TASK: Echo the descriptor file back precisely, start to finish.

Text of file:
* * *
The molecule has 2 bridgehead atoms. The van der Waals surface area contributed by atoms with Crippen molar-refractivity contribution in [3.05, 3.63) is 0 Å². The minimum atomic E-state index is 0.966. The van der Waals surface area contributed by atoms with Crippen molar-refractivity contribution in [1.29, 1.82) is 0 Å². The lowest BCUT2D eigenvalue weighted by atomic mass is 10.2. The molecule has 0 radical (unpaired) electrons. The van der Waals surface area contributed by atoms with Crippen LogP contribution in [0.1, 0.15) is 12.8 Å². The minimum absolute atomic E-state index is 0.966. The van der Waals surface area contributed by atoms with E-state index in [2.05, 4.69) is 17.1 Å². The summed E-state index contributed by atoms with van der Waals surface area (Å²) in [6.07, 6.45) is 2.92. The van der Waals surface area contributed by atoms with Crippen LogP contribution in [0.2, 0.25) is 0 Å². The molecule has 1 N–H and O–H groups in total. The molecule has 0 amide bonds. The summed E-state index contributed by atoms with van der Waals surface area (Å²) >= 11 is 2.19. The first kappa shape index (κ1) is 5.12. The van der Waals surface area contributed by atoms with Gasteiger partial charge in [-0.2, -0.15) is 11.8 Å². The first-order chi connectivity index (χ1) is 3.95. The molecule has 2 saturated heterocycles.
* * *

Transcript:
The molecule has 2 bridgehead atoms. The van der Waals surface area contributed by atoms with Crippen molar-refractivity contribution in [3.05, 3.63) is 0 Å². The minimum atomic E-state index is 0.966. The van der Waals surface area contributed by atoms with Crippen molar-refractivity contribution in [1.29, 1.82) is 0 Å². The lowest BCUT2D eigenvalue weighted by atomic mass is 10.2. The molecule has 0 radical (unpaired) electrons. The van der Waals surface area contributed by atoms with Crippen LogP contribution in [0.1, 0.15) is 12.8 Å². The minimum absolute atomic E-state index is 0.966. The van der Waals surface area contributed by atoms with E-state index in [2.05, 4.69) is 17.1 Å². The summed E-state index contributed by atoms with van der Waals surface area (Å²) in [6.07, 6.45) is 2.92. The van der Waals surface area contributed by atoms with Crippen LogP contribution in [0.2, 0.25) is 0 Å². The molecule has 1 N–H and O–H groups in total. The molecule has 0 amide bonds. The summed E-state index contributed by atoms with van der Waals surface area (Å²) >= 11 is 2.19. The first kappa shape index (κ1) is 5.12. The van der Waals surface area contributed by atoms with Gasteiger partial charge in [-0.2, -0.15) is 11.8 Å². The first-order chi connectivity index (χ1) is 3.95. The molecule has 2 saturated heterocycles.